For most Americans a Swiss bank account is one of those things that everyone perceives as a sign of wealth and prestige. Keeping your money safe, secure, and most importantly secret, at an office in Zurich or Geneva was supposed to be the pinnacle of security for the funds of the rich. The reason for these types of accounts was to keep the IRS from collecting taxes on the assets. The United States employs a citizenship tax system, which means that it taxes its citizens for the income they earn the world over. This is where the secrecy of a Swiss bank account is valuable to American clients. The IRS has been fighting the banks who keep these secret, “off-shore” accounts for Americans for years. Due to the last few years of financial difficulty the world over the IRS and the U.S. government are putting increased pressure on the Swiss banks to divulge their American client lists, and threatening large fines if they fail to comply.
It seems that the two sides are close to an agreement. Swiss and U.S. officials are now in the advanced stages of forming a “global resolution”, and an announcement may be made as early as July. The deal is likely to be something like this: the Swiss banks will pay a large fine, discontinue any undeclared off-shore banking activity with U.S. clients, and turn over the names and account numbers of any U.S. clients that had previously held taxable assets in Switzerland. In return, the IRS will agree to discontinue any investigation into the banks themselves regarding their alleged contributions to U.S. tax evasion. The banks would also be allowed to continue operating in the United States.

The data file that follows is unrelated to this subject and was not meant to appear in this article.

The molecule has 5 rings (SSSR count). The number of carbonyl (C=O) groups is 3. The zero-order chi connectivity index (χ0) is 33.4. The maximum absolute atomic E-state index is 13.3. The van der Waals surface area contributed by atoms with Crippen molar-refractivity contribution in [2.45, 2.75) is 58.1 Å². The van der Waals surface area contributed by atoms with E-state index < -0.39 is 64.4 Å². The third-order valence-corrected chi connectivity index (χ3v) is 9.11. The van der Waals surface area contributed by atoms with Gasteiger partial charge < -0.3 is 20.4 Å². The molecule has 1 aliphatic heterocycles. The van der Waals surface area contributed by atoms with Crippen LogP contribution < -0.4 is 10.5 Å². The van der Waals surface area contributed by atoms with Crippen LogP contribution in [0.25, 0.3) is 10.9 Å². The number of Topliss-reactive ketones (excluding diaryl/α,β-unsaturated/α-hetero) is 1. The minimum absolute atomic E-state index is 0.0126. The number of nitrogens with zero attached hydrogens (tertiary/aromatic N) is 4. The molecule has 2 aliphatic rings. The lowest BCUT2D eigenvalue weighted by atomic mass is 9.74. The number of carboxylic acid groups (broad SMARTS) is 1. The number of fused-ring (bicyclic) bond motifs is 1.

So what is the future of off-shore banking in Switzerland? Well, if something like the agreement described above is finalized it will be a large blow to the Swiss banking tradition, which is founded on client confidentiality. Although the popular picture of the iron-clad, numbered Swiss bank account may be somewhat tarnished, it will not disappear all together. This resolution will likely only affect the larger banks that have significant interests in the United States, and therefore must be worried about what the U.S. government may do to them. Facing criminal fines and the possible revocation of their licenses, they will probably pay the fine and continue on with business. However, smaller Swiss banks that have only local ties and no real presence in the United States will probably not participate in the resolution, choosing instead to accept the increased scrutiny from the IRS and the Justice department in an attempt to win clients and maintain one of the traditions that Switzerland is known for.
*This article was contributed by our Summer Associate, Mark Van Wieren, a rising 3L at Wake Forest School of Law.
(c) Picture: Swiss National Bank headquarters
und viele Grüße aus Charlotte
Reinhard von Hennigs